After several thousand years in the Near East, individuals belonging to a new group called haplogroup R began to move out and explore the surrounding areas. Some moved south, migrating back into northern Africa. Others went west across Anatolia (roughly corresponding with modern Turkey) and north across the Caucasus Mountains of Georgia and southern Russia. Still others headed east into the Middle East, and on to Central Asia. All of these individuals had one thing in common: they shared a female ancestor from the N clan, a recent descendant of the migration out of Africa.

The story of haplogroup R is complicated, however, because these individuals can be found almost everywhere, and because their origin is quite ancient. In fact, the ancestor of haplogroup R lived relatively soon after humans moved out of Africa during the second wave, and her descendants undertook many of the same migrations as her own group, N. Because the two groups lived side by side for thousands of years, it is likely that the migrations radiating out from the Near East comprised individuals from both of these groups. They simply moved together, bringing their N and R lineages to the same places around the same times. The tapestry of genetic lines became quickly entangled, and geneticists are currently working to unravel the different stories of haplogroups N and R, since they are found in many of the same far-flung regions.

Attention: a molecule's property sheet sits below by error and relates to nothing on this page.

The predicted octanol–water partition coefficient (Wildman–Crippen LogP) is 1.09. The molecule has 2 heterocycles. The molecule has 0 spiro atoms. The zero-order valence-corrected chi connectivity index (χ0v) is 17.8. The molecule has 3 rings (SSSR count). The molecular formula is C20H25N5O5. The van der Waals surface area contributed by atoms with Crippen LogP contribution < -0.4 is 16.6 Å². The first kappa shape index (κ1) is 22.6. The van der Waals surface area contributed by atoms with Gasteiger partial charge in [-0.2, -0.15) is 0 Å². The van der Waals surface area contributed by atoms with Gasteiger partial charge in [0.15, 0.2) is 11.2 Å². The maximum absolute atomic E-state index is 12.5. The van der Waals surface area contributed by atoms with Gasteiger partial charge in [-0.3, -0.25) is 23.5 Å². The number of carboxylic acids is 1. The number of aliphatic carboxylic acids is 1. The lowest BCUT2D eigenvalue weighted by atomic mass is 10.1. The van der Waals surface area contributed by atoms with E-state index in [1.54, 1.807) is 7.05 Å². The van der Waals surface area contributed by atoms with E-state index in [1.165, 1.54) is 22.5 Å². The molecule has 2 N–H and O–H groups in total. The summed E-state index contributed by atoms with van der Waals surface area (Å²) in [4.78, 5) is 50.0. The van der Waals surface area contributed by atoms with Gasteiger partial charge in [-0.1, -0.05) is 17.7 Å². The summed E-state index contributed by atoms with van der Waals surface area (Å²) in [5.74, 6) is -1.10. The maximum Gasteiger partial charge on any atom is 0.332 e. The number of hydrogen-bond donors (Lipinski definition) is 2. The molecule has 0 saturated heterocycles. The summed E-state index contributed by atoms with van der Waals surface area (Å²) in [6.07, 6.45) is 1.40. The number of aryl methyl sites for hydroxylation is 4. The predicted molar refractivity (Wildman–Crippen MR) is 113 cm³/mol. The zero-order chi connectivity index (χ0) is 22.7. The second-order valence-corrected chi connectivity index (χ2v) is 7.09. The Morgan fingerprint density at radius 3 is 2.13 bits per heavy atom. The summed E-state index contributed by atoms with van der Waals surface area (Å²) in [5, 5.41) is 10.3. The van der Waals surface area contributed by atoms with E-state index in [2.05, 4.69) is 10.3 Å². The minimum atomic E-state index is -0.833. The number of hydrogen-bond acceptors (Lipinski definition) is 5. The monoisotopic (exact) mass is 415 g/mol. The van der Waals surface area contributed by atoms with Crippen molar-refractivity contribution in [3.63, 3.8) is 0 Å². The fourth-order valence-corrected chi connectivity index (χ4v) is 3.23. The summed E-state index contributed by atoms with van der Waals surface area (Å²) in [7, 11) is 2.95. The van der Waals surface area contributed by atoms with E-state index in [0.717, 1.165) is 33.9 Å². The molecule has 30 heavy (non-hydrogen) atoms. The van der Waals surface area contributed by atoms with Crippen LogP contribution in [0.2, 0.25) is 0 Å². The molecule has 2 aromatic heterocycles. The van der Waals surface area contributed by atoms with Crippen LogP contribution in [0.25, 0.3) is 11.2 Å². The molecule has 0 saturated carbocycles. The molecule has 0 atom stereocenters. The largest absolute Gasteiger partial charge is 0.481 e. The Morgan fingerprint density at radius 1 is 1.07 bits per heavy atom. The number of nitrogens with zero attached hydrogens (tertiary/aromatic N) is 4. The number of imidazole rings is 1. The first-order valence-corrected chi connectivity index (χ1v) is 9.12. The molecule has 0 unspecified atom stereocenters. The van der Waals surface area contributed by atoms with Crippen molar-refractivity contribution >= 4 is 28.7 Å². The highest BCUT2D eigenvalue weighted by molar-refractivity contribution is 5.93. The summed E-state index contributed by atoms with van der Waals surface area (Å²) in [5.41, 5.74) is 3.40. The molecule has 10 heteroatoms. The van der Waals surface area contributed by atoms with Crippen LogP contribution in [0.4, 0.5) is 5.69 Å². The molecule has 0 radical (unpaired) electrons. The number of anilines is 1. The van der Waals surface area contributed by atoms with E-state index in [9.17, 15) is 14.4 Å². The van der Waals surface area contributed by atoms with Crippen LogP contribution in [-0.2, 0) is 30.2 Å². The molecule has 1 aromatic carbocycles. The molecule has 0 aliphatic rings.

Descending from the R group, a woman gave rise to people who now constitute haplogroup U. Because of the great genetic diversity found in haplogroup U, it is likely that this woman lived around 47,000 years ago. Let us call her Granny Ugh! Her descendants gave rise to several different subgroups, some of which exhibit very specific geographic homelands. The very old age of these subgroups has led to a wide distribution; today they harbor numerous particular European, northern African, and Indian components, and are to be found in Arabia, the northern Caucasus Mountains, and throughout the Middle and Near East.